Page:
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Magnetic resonance sounding and radiomagnetotelluric measurements used to characterize a limestone aquifer in Gotland, Sweden
Luleå University of Technology, Department of Civil, Environmental and Natural Resources Engineering, Geosciences and Environmental Engineering.
Geological Survey of Sweden.
Geological Survey of Sweden.
Luleå University of Technology, Department of Civil, Environmental and Natural Resources Engineering, Geosciences and Environmental Engineering.
2012 (English)In: Journal of Hydrology, ISSN 0022-1694, E-ISSN 1879-2707, Vol. 424-425, p. 184-195Article in journal (Refereed) Published
Abstract [en]

Almost all drinking water in Gotland is groundwater and is mainly found in karst limestone. However, the unpredictable location and geometry of the karst cracks and caverns makes it very difficult to estimate groundwater storage and movement, as well as contaminant transport. The aim of this study was to test the performance of different geophysical techniques like Magnetic Resonance Sounding (MRS), Radiomagnetotelluric (RMT), Vertical Electrical Sounding (VES) and Ground Penetrating Radar (GPR) to characterize aquifers in Gotland, in respect to geometry and storage as well as connectivity over a wider area. The investigated area is located on the south-eastern part of Gotland. The geology here is dominated by 50 to 60 m thick successions of limestone that gradually turn into marlstone. The use of multiple techniques has shown to give a more coherent interpretation. However, the shallow penetration depth of GPR and the lack of soil cover in some places of the investigated area limit the use of geoelectrical methods and GPR. With MRS, water are found down to 60 m in depth, with a maximum water content at depths of 20 to 30 m. This coincides with the most resistive sections of the limestone. The water content varies between 0 and 3%, with a relaxation time (T1MRS) less than 400 ms suggesting that the aquifer is hosted in small fractures, molds and vugs rather than larger karst fractures and caverns. Two potential aquifers were identified with MRS, possibly separated by marlstone. From modelling it can be seen that such boundary separating two aquifer apart can be more easily discriminated in the N/S-, than in the E/W direction. In summary, MRS is therefore the only method in this survey that can detect and determine the vertical and lateral distribution of water within the aquifer together with the total volume of free water. The RMT method has shown to be effective in characterizing the limestone/marl interface, but also to locate anomalous low resistive zones, possibly associated with salt water. RMT also helps to constrain the final MRS model by choosing a suitable regularization for the MRS 3D inversion. All together, the combination of MRS and RMT seems most efficient of the tested methods and therefore most promising for future groundwater explorations in geological environments like in eastern Gotland.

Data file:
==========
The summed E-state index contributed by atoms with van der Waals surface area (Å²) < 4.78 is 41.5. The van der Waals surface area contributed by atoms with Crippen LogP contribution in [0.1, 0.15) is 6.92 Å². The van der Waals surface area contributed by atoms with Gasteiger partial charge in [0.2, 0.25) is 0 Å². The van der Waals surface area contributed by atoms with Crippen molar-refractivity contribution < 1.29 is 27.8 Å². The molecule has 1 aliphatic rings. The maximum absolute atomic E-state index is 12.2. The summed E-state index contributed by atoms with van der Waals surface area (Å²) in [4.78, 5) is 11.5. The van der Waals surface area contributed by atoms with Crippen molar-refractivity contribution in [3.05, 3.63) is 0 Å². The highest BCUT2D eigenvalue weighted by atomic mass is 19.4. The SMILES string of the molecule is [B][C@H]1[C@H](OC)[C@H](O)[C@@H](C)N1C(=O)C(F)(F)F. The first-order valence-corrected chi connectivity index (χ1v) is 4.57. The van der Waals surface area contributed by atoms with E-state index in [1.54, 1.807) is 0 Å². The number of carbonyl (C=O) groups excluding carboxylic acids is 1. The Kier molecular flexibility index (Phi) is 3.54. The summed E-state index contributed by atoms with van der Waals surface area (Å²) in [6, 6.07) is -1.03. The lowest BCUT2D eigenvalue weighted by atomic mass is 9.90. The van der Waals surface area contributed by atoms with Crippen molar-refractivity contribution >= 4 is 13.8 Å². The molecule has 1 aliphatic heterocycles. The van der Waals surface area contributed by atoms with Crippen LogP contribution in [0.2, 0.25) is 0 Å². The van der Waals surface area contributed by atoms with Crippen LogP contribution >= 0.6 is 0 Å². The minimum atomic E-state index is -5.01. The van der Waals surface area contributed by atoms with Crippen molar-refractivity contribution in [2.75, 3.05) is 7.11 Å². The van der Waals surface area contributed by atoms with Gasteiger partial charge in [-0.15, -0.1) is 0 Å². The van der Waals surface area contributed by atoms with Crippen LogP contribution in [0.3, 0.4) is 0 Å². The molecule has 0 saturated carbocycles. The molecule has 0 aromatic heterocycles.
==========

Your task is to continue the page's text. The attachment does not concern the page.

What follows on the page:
Place, publisher, year, edition, pages
2012. Vol. 424-425, p. 184-195
National Category
Geophysics
Research subject
Applied Geophysics; Exploration Geophysics
Identifiers
URN: urn:nbn:se:ltu:diva-8936DOI: 10.1016/j.jhydrol.2011.12.042ISI: 000301326600015Scopus ID: 2-s2.0-84856810102Local ID: 77d0c5fe-954e-42d8-8e1a-bee5823d0e25OAI: oai:DiVA.org:ltu-8936DiVA, id: diva2:981874
Note
Validerad; 2012; 20120110 (andbra)Available from: 2016-09-29 Created: 2016-09-29 Last updated: 2018-07-10Bibliographically approved

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Perttu, NilsElming, Sten-åke

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